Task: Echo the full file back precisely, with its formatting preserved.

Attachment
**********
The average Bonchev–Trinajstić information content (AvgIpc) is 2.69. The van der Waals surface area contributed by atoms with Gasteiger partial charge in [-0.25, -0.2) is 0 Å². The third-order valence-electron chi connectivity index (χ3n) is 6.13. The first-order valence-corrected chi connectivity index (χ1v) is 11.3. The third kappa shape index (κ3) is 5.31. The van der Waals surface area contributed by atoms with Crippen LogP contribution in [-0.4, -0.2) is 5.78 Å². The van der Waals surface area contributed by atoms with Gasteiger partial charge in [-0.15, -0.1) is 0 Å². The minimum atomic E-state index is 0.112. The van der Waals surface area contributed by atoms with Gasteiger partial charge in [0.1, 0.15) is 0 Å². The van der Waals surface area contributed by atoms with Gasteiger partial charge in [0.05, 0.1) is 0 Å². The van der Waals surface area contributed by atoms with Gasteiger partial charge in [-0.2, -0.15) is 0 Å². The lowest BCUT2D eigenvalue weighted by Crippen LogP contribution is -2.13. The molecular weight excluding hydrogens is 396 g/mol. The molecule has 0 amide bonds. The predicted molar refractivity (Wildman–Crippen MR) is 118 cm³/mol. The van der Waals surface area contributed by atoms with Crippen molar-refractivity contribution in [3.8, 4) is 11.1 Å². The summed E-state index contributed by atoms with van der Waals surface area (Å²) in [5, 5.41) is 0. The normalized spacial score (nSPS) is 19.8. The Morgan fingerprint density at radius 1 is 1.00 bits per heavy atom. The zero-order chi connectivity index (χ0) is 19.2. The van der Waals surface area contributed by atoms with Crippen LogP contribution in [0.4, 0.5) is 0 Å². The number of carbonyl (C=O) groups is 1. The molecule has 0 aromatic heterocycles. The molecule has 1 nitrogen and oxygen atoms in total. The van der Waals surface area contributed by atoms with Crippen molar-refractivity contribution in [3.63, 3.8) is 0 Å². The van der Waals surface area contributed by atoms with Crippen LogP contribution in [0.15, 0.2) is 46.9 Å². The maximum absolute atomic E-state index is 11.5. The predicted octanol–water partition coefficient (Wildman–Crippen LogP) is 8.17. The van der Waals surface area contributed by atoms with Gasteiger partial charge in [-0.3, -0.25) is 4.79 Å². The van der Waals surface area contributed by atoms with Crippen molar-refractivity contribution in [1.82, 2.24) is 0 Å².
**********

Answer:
The average Bonchev–Trinajstić information content (AvgIpc) is 2.69. The van der Waals surface area contributed by atoms with Gasteiger partial charge in [-0.25, -0.2) is 0 Å². The third-order valence-electron chi connectivity index (χ3n) is 6.13. The first-order valence-corrected chi connectivity index (χ1v) is 11.3. The third kappa shape index (κ3) is 5.31. The van der Waals surface area contributed by atoms with Crippen LogP contribution in [-0.4, -0.2) is 5.78 Å². The van der Waals surface area contributed by atoms with Gasteiger partial charge in [-0.15, -0.1) is 0 Å². The minimum atomic E-state index is 0.112. The van der Waals surface area contributed by atoms with Gasteiger partial charge in [0.1, 0.15) is 0 Å². The van der Waals surface area contributed by atoms with Gasteiger partial charge in [0.05, 0.1) is 0 Å². The van der Waals surface area contributed by atoms with Gasteiger partial charge in [-0.2, -0.15) is 0 Å². The lowest BCUT2D eigenvalue weighted by Crippen LogP contribution is -2.13. The molecular weight excluding hydrogens is 396 g/mol. The molecule has 0 amide bonds. The predicted molar refractivity (Wildman–Crippen MR) is 118 cm³/mol. The van der Waals surface area contributed by atoms with Crippen molar-refractivity contribution in [3.8, 4) is 11.1 Å². The summed E-state index contributed by atoms with van der Waals surface area (Å²) in [5, 5.41) is 0. The normalized spacial score (nSPS) is 19.8. The Morgan fingerprint density at radius 1 is 1.00 bits per heavy atom. The zero-order chi connectivity index (χ0) is 19.2. The van der Waals surface area contributed by atoms with Crippen LogP contribution in [0.4, 0.5) is 0 Å². The number of carbonyl (C=O) groups is 1. The molecule has 0 aromatic heterocycles. The molecule has 1 nitrogen and oxygen atoms in total. The van der Waals surface area contributed by atoms with Crippen molar-refractivity contribution in [3.63, 3.8) is 0 Å². The van der Waals surface area contributed by atoms with Crippen LogP contribution in [0.15, 0.2) is 46.9 Å². The maximum absolute atomic E-state index is 11.5. The predicted octanol–water partition coefficient (Wildman–Crippen LogP) is 8.17. The van der Waals surface area contributed by atoms with Gasteiger partial charge in [-0.3, -0.25) is 4.79 Å². The van der Waals surface area contributed by atoms with Crippen molar-refractivity contribution in [1.82, 2.24) is 0 Å².